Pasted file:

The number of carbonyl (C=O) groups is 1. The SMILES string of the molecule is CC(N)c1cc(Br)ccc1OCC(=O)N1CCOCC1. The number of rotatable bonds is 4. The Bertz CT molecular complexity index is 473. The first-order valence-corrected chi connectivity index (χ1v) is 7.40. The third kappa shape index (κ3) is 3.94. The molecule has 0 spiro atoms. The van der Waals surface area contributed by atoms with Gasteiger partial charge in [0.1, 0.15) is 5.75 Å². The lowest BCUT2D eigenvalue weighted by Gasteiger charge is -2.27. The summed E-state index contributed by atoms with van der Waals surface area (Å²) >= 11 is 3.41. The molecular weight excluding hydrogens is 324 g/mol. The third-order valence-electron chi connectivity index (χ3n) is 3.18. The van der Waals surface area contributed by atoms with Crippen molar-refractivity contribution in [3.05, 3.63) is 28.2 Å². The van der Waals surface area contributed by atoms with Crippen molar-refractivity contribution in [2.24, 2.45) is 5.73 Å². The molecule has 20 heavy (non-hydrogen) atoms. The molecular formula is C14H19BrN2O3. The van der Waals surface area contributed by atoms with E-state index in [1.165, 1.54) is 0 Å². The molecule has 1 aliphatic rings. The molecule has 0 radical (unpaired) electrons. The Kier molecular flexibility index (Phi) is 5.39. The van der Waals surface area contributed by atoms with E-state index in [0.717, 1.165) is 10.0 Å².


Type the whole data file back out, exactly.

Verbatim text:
The number of carbonyl (C=O) groups is 1. The SMILES string of the molecule is CC(N)c1cc(Br)ccc1OCC(=O)N1CCOCC1. The number of rotatable bonds is 4. The Bertz CT molecular complexity index is 473. The first-order valence-corrected chi connectivity index (χ1v) is 7.40. The third kappa shape index (κ3) is 3.94. The molecule has 0 spiro atoms. The van der Waals surface area contributed by atoms with Gasteiger partial charge in [0.1, 0.15) is 5.75 Å². The lowest BCUT2D eigenvalue weighted by Gasteiger charge is -2.27. The summed E-state index contributed by atoms with van der Waals surface area (Å²) >= 11 is 3.41. The molecular weight excluding hydrogens is 324 g/mol. The third-order valence-electron chi connectivity index (χ3n) is 3.18. The van der Waals surface area contributed by atoms with Crippen molar-refractivity contribution in [3.05, 3.63) is 28.2 Å². The van der Waals surface area contributed by atoms with Crippen molar-refractivity contribution in [2.24, 2.45) is 5.73 Å². The molecule has 20 heavy (non-hydrogen) atoms. The molecular formula is C14H19BrN2O3. The van der Waals surface area contributed by atoms with E-state index in [1.165, 1.54) is 0 Å². The molecule has 1 aliphatic rings. The molecule has 0 radical (unpaired) electrons. The Kier molecular flexibility index (Phi) is 5.39. The van der Waals surface area contributed by atoms with E-state index in [0.717, 1.165) is 10.0 Å².